Lately, you’ve noticed that your child has been making negative comments about their own body. Alternatively, perhaps they haven’t made any specific remarks out loud. But you’ve realized that they suddenly don’t want to wear their old favorite clothes, or they would prefer to wear a shirt at the pool. You were wondering what prompted these changes. But one day, your child confessed to you that someone made rude comments about their weight or appearance.

If your child was subjected to body shaming, you’re probably feeling upset. No one wants to think of their child being criticized or bullied for something that they can’t control. Unfortunately, body shaming can start at a young age. As a parent, here’s how you can respond to body shaming in a supportive, compassionate way.

Comfort Them

First, take some time to simply comfort your child. Let them know that there is nothing wrong with their body or the way they look. You may need to be their crying shoulder for a few minutes. Allow your child to express their emotions about how body shaming made them feel.

Create space for your child to simply be vulnerable. Be empathetic. Remind them that you love them unconditionally, and nothing anyone says about their body can change that.

Establish That Body Shaming Is Unacceptable

Once your child is feeling calm, you can talk about why body shaming isn’t just benign commentary or a funny joke. It’s a form of bullying, and it isn’t acceptable at any age. If your child’s friends have been making these comments, it may be time to discuss why true friends don’t make such remarks.

If an adult at school or in another setting made a rude comment about your child’s body, you may need to reach out to the relevant authorities to take action. Either way, make sure your child understands that they do not have to spend time around people who speak this way, and they have every right to walk away from situations where body shaming takes place.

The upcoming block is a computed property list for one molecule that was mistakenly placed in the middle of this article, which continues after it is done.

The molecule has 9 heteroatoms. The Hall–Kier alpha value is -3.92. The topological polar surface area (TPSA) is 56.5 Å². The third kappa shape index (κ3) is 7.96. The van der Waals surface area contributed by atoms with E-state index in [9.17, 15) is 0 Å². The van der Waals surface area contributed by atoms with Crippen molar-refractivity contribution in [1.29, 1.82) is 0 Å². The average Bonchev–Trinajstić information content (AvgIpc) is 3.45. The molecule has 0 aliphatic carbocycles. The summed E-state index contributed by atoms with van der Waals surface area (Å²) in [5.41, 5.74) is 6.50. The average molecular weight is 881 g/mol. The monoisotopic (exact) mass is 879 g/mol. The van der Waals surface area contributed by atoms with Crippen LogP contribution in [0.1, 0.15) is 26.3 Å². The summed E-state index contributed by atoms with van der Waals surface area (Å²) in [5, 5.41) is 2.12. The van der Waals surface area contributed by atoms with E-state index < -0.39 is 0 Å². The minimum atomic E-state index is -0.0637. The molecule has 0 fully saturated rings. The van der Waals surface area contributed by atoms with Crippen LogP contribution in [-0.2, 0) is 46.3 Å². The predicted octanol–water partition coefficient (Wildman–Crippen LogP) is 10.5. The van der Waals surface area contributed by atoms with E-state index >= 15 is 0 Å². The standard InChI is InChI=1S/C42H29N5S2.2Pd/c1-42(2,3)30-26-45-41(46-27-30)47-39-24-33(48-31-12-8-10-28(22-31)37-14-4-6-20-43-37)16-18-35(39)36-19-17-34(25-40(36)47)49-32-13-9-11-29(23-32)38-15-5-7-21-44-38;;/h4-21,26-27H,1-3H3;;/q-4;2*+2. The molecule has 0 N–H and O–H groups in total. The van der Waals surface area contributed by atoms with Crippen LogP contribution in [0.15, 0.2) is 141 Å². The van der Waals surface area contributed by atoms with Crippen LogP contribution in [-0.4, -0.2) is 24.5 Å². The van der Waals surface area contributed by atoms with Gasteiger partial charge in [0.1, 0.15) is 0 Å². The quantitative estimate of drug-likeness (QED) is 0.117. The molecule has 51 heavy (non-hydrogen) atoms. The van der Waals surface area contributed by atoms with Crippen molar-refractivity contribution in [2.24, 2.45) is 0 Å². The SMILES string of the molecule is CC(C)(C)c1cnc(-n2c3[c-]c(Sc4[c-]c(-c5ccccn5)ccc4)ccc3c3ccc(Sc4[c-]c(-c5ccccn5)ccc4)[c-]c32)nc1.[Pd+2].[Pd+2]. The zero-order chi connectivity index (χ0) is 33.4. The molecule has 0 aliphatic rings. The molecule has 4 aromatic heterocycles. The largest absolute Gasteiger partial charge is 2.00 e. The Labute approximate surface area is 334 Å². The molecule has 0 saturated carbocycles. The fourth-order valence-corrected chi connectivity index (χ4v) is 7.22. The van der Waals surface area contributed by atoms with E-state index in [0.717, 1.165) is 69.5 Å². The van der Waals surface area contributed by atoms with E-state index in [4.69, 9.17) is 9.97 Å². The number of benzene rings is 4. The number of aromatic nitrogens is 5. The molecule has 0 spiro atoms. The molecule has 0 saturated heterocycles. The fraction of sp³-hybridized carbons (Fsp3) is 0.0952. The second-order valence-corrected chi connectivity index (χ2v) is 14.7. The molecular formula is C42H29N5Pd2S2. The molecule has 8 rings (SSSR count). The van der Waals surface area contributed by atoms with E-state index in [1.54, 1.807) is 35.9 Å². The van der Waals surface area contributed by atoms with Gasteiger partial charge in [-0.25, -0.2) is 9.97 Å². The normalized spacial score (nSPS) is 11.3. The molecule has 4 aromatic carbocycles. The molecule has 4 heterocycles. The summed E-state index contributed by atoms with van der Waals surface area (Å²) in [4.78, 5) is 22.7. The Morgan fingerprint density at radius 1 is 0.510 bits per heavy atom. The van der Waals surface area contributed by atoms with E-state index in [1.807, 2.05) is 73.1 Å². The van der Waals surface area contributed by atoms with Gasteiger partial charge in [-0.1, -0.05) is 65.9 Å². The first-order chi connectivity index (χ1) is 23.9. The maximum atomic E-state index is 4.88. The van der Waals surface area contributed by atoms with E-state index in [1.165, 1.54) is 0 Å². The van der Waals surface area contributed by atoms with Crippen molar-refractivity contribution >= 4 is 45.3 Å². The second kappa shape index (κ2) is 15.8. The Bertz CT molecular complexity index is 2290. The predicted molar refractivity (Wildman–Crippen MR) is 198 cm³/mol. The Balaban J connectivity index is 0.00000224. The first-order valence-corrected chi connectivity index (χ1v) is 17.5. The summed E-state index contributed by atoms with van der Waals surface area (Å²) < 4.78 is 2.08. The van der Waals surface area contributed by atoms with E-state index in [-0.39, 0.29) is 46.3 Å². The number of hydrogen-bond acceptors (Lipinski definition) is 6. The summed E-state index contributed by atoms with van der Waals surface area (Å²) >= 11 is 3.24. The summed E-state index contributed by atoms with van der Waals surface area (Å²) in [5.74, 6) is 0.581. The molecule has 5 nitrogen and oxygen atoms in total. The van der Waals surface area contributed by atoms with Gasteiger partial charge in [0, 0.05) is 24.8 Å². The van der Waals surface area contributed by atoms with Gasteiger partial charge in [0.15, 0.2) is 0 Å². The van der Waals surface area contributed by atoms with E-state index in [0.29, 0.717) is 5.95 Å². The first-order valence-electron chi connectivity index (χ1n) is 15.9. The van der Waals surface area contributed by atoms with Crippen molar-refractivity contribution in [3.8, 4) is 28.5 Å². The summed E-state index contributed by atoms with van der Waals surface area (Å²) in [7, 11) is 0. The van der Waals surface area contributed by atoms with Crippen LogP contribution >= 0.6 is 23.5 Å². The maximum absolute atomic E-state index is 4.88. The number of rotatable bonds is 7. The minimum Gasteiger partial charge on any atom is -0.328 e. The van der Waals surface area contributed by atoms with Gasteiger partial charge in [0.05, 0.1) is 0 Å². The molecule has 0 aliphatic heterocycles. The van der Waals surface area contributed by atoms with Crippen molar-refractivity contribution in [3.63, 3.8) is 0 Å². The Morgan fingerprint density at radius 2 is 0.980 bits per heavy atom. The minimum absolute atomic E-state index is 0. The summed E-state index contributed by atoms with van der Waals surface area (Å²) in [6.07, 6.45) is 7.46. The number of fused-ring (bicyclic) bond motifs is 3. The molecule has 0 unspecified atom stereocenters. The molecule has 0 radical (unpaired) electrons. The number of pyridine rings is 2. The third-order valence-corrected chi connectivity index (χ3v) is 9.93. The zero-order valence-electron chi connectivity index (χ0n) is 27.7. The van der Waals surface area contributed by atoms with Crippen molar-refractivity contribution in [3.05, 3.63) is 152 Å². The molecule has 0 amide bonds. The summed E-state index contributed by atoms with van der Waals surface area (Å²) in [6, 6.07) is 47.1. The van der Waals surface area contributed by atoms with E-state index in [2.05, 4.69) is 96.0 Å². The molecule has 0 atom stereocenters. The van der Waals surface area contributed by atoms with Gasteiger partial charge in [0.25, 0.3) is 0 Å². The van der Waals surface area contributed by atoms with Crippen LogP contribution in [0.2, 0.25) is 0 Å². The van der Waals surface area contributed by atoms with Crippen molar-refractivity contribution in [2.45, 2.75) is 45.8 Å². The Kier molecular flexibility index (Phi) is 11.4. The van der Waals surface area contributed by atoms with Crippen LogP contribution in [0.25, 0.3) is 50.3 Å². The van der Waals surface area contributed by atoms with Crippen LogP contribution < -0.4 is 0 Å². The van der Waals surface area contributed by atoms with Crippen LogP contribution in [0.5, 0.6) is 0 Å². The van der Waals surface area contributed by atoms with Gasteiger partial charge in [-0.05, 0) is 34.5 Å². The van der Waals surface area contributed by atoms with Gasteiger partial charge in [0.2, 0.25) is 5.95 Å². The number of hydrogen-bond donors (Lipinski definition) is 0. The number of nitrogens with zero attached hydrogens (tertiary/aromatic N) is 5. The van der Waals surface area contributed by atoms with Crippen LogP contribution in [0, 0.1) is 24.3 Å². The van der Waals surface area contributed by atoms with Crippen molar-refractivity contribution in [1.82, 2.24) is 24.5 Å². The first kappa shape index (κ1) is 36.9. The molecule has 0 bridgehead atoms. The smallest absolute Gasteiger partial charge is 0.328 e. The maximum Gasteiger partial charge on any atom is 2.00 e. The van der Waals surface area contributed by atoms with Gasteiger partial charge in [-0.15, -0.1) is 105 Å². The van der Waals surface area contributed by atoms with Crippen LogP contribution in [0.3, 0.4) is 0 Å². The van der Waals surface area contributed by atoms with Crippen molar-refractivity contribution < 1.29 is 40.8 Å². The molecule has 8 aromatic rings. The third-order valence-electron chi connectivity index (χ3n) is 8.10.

Emphasize That No Body Is “Shameful”

Children need to internalize the idea that no bodies are “shameful.” Highlight all of the beautiful things that your child’s body allows them to do. This could mean even the simplest actions, like drawing deep breaths, smiling, or giving a hug.

Remind them that our bodies have nothing to do with our moral value as human beings. Talk about the qualities and traits they have that do carry real value, like being a good friend.

Be a Good Role Model

If your child hears you talking negatively about your own body, they probably won’t take your advice seriously. Be mindful of the way you talk about your body in front of your child, and avoid saying anything derogatory about your appearance.

It’s important to be a good role model in this regard. Be conscious of how you characterize your eating habits, and whether or not you ever restrict food in front of your child.

Consider Reaching Out to Other Adults

Depending on who made body shaming comments towards your child, you may have to reach out to a teacher, counselor, or other authority figure to address the situation. This is particularly true if your child was exposed to body shaming at school or during an extracurricular activity, like a sport. Your child should have to simply accept these comments in what should be a safe space.

Are you unsure of how to support your child who has experienced body shaming? A therapist can give you valuable guidance. Reach out to us to find out more about our child and family therapy options.



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